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Publish, perish or pilfer?
No studies have been done to quantify the problem, because it is difficult to do so, but experts say that research misconduct certainly seems to be on the rise in India.
"There is definitely more pressure to publish now because publications have increasingly become the only measurable index for promotions and recruitments," says N. Raghuram, a member of the Society for Scientific Values, an NGO created by Indian scientists in 1986. "As the pressure has increased, so has plagiarism."
Of the 36 cases of plagiarism and other scientific misconduct the society has investigated, seven have involved high-level academics, including university heads and directors of top professional colleges. Membership in the society is voluntary, however, and the organization has no powers to punish wrongdoers.
Current Science, India's leading science journal edited by P. Balaram, head of the Indian Institute of Science, detected more than 80 cases of plagiarism or misconduct in articles submitted for publication over the two-year period from 2006 through 2008. "Many articles came from authors who had a poor understanding of what they should or shouldn't do with citations," said Balaram. "Things to be put in quotes weren't, and references were not put in the right places. There are a lot of gray areas where authors' intentions are not to violate any code of conduct."
Most research in India is conducted in public higher-education institutions, or at public research institutes. Members of the Society for Scientific Values say that because these are public entities, the government should have the ability to monitor and correct plagiarism problems, but that it has a vested interest in ignoring the problem.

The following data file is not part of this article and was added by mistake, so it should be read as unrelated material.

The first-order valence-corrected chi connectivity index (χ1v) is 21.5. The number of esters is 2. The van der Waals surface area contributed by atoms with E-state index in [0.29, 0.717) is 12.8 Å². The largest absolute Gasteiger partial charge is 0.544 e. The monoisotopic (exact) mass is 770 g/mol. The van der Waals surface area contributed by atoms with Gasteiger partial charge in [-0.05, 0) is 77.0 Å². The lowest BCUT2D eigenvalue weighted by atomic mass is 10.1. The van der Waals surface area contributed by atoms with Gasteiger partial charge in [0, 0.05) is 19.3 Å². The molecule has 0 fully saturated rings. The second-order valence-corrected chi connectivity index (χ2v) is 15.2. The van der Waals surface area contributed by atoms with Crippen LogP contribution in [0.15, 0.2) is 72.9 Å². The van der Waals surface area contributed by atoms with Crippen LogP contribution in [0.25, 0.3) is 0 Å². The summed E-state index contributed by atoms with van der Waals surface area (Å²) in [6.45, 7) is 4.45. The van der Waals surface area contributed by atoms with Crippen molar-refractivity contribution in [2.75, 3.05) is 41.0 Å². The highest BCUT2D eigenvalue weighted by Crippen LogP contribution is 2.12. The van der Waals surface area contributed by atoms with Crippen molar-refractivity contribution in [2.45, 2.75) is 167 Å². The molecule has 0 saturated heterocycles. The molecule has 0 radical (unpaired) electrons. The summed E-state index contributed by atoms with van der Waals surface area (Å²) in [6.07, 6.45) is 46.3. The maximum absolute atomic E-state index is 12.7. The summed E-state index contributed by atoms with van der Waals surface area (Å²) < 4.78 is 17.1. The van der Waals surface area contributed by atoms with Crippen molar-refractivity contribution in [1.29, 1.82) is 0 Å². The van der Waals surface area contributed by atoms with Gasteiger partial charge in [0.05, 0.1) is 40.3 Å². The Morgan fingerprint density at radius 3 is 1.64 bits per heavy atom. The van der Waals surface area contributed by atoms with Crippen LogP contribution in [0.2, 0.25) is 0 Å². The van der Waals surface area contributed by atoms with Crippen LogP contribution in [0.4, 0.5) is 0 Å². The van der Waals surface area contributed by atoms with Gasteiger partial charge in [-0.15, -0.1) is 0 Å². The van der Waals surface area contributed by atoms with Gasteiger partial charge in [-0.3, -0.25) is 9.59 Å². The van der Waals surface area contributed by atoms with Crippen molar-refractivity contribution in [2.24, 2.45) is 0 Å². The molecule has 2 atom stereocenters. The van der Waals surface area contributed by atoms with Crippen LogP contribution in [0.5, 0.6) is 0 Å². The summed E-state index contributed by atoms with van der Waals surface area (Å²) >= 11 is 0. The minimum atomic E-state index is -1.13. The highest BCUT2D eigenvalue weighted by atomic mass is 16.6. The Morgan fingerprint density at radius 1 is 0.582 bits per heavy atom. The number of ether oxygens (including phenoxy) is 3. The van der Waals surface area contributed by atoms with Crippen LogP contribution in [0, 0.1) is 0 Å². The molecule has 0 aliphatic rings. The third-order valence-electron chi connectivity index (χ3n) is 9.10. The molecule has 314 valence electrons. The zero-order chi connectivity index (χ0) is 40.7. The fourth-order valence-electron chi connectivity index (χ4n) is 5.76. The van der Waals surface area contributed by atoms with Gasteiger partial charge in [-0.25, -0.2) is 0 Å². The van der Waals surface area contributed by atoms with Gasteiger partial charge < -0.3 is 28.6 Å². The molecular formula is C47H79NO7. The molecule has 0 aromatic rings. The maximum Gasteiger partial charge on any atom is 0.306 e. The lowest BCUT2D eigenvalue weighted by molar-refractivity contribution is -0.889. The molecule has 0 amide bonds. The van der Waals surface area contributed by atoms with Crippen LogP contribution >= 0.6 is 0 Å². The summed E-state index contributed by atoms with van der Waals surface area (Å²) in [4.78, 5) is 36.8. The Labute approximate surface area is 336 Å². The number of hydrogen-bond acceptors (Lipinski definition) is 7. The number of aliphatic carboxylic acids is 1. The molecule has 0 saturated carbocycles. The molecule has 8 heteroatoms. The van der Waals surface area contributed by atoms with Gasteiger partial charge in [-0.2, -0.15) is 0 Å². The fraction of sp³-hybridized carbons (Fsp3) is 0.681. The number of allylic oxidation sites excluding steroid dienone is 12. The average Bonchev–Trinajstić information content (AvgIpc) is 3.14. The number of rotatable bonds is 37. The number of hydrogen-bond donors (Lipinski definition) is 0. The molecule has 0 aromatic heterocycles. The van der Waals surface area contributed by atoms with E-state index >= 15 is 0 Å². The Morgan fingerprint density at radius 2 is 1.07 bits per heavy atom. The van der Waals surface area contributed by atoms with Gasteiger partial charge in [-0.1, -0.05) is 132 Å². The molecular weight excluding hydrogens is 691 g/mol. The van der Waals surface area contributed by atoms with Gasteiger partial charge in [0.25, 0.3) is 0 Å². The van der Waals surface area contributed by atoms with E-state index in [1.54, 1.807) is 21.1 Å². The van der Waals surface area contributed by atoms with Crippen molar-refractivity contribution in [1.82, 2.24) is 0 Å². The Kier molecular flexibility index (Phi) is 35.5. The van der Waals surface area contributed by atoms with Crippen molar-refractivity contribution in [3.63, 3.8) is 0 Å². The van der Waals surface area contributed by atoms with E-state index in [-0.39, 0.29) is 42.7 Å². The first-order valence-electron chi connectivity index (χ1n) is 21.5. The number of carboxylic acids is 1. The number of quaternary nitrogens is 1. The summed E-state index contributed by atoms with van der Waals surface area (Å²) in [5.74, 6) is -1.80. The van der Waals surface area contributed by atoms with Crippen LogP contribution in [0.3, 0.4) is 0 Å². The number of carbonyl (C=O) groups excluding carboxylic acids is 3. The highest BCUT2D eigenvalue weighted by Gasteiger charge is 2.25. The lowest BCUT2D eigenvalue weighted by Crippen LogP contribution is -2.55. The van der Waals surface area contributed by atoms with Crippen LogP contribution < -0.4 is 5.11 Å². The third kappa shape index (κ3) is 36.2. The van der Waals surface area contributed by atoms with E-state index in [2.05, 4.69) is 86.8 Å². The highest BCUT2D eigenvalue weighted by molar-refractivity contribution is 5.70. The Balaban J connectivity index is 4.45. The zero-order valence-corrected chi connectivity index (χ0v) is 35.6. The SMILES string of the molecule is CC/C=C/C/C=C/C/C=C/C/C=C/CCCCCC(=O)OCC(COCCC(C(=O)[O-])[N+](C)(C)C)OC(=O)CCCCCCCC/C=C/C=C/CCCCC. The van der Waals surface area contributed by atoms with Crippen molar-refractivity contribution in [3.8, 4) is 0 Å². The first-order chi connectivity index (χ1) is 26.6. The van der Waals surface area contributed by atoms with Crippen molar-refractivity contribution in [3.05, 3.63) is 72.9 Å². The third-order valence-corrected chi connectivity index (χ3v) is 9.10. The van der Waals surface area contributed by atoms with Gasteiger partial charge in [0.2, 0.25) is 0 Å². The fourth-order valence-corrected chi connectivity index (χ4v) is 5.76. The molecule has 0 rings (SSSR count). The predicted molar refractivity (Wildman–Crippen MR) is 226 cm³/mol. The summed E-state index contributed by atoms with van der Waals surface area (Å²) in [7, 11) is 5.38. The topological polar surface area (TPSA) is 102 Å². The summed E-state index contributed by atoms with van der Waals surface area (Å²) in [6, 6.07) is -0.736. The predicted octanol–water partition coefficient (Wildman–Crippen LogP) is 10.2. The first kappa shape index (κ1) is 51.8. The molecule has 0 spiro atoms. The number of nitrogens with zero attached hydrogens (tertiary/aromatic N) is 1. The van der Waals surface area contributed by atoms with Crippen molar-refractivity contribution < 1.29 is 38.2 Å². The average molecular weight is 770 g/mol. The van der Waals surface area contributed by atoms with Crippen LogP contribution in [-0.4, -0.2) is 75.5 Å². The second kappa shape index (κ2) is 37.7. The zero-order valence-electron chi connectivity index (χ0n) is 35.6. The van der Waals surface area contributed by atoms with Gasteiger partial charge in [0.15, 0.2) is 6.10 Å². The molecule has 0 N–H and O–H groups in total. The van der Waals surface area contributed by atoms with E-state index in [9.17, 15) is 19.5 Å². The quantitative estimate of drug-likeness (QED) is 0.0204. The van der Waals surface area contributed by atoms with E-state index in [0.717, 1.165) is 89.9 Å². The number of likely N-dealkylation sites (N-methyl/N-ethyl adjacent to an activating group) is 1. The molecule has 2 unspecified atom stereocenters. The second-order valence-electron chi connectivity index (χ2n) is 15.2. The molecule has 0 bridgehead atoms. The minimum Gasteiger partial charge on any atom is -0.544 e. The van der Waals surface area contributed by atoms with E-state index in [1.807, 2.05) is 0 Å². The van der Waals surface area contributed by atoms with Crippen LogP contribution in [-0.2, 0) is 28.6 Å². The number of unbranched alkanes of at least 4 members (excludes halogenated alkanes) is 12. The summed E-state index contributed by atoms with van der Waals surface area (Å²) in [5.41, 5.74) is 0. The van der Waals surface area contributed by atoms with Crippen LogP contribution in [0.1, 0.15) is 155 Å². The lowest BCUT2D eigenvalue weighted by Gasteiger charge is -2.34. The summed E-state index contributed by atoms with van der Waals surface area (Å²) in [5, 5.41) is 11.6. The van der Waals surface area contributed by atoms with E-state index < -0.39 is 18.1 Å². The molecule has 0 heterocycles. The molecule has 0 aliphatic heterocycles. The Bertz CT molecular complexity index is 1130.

Take, for example, the case of Gopal Kundu, a biochemist at the National Centre for Cell Science, in Pune, who won a prestigious science award from the government. He was later discredited when his institute, acting on an anonymous tip, conducted an investigation into his work in 2006-7 and established that he had misrepresented and manipulated data in an article published in 2005 in The Journal of Biological Chemistry, says Raghuram. The journal withdrew the paper in February 2007. Confronted with the investigation's findings, Kundu provided his institute with a written confession. But he later retracted his admission of guilt, and the government formed its own investigative committee and exonerated him, says Raghuram.
Many Indian researchers wish the federal government would set up an independent body, with teeth to punish the guilty, to investigate research misconduct. Nicholas Steneck, a consultant with the U.S. Office of Research Integrity, which monitors institutional investigations of research misconduct in certain federal research projects, says that more must be done at the institutional level rather than at the federal level to combat misconduct. "It is not easy to investigate misconduct, and it requires a lot of skill," says Steneck. "We barely have it in the U.S. for so many instances, and we've been at it for 20 years."
Although India's inattention to misconduct is "certainly not unique," Steneck says it endangers a country with aspirations to be a leader in research.